HomeOpinionOPINION: JMCSS is flourishing amid questions, misinformation

OPINION: JMCSS is flourishing amid questions, misinformation

By Ricky Catlett

JMCSS Deputy Superintendent

Opinions are like cell phones. These days everybody has one.

That’s why it’s important for organizations, like Jackson-Madison County Schools, to provide facts and data that help stakeholders filter through wild opinions and misinformation.

Here’s a fact: there’s never been a better time to choose JMCSS.

For the first time in the history of our system, we were designated a Level 5 school district by the Tennessee Department of Education for significant improvements in math and English language arts for grades 3-8.

A total of 12 schools received Level 5 designations: Andrew Jackson, East, Isaac Lane, JCM-Early College, JCT, Madison Academic, North Parkway, Northeast, Pope, South, South Side, and Thelma Barker. Four schools received Level 4 designations: Alexander, Denmark, JCM Middle, and West Bemis. Nine schools were designated Reward Schools by the Department of Education. Alexander, East, Isaac Lane, JCM-ECH, Madison Academic, Northeast, Pope, South, and Thelma Barker.

Our teachers are meeting students where they are and moving them forward! Over the last three years, 68 JMCSS students have scored 30 or higher on the ACT, with several of the students having multiple scores over 30. The state average composite ACT score is 19.1 while the national average composite ACT score is 19.8. Scoring 30 or higher on the ACT is a remarkable achievement! During the 2022-2023 school year, 29 students scored 30 or above on the ACT.

Another fact we’re excited about is our district’s graduation rate increased to 90%. On-campus graduation coaches at our high schools have made a positive impact. Extraordinary efforts from the 766 graduating seniors from Jackson Academic STEAM Academy, JCM Early College High, JCM High, Liberty Tech, Madison Academic, North Side, and South Side resulted in a districtwide scholarship total of $20,140,785.00 for the Class of 2023.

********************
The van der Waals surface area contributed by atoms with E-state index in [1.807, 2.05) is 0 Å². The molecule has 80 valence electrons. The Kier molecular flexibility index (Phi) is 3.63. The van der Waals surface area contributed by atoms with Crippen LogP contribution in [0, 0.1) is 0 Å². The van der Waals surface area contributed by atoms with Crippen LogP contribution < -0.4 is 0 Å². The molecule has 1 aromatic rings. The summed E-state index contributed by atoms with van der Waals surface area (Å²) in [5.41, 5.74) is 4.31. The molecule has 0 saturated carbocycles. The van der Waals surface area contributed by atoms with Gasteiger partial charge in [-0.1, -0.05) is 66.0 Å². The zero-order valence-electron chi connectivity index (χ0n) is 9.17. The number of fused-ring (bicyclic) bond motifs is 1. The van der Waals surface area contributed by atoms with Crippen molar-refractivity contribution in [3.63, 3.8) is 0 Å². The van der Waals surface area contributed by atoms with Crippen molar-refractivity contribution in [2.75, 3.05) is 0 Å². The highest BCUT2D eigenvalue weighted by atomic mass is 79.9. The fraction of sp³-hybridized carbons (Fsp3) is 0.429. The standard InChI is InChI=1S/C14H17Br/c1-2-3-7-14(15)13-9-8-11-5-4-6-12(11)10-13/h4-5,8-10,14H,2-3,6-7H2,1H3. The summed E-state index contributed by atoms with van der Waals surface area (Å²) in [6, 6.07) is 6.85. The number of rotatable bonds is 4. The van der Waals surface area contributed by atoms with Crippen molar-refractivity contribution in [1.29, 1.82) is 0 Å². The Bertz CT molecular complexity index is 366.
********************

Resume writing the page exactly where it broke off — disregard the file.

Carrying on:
At a time when the effectiveness of public education is questioned and under attack, the achievements of our students are a testament to the priceless service our teachers and schools provide to families.

Our school board members also deserve to be commended after receiving the Award for Excellence in Education Program from the Tennessee School Boards Association for JCM-Early College High School and were featured in TSBA’s Journal magazine. The JCM ECH model is unique and one of only a few in the state. It allows students to earn an associate degree or workforce certificate at no cost to families! In five graduating classes, JCM ECH has had 136 students graduate with an associate degree – including 38 students this past May. The program would not have been possible without the full backing of the school board and Superintendent Dr. Marlon King.

The rising community confidence in our district is evident in several ways. Nearly half of our schools have experienced increased enrollment. Our average daily enrollment increased from last year. 11,732.2 in 2023 from 11,701.1 in 2022.

Remember, these numbers do not include our PreK students. The inclusion of our PreK learners increased our 2023 enrollment to 12,553.

And for the second year in a row, Jackson’s business community showed its support for Dr. King and JMCSS with more than $100,000 dollars in sponsorships at the JMCSS Gala – presented by Leaders Credit Union. People love a winner and winning is what our district is doing right now. We’re not perfect, but we’re getting better!

We’re also getting better in trade and industry studies. Our Innovation Impact Institutes and LOOP provide skills, work-based learning, and job opportunities for students at Jackson Energy Authority, Stanley Black and Decker, West Tennessee Healthcare, and many more local industries.

Our students also excel in athletics and the arts. The South Side Lady Hawks won the Class 3A State Championship in girls’ basketball. In boys’ soccer, Madison Academic claimed the Class A State Championship; and Madison’s Adolfo Miereles earned a state title in track and field for the 2nd year in a row.

For these reasons, and many more that can’t fit into the constraints of this column, I can say with confidence that the value of a JMCSS diploma is as worthy as it’s ever been because the opportunities provided to our students are varied and enriching.

Our teachers continue to meet the task of providing rigor with care for all students, regardless of their background or socioeconomic status. That’s the beauty of public education. It’s a challenge, but it is also a calling. We stand ready and committed to begin the task again in August under the strong leadership of a true community advocate and champion in Superintendent King.

Please join me in supporting him and our community schools. We welcome your questions and feedback! Visit www.jmcss.org/letstalk to connect with JMCSS.

Ricky Catlett is a deputy superintendent for Jackson-Madison County Schools and a former principal at South Elementary, Bemis Middle and North Side High.

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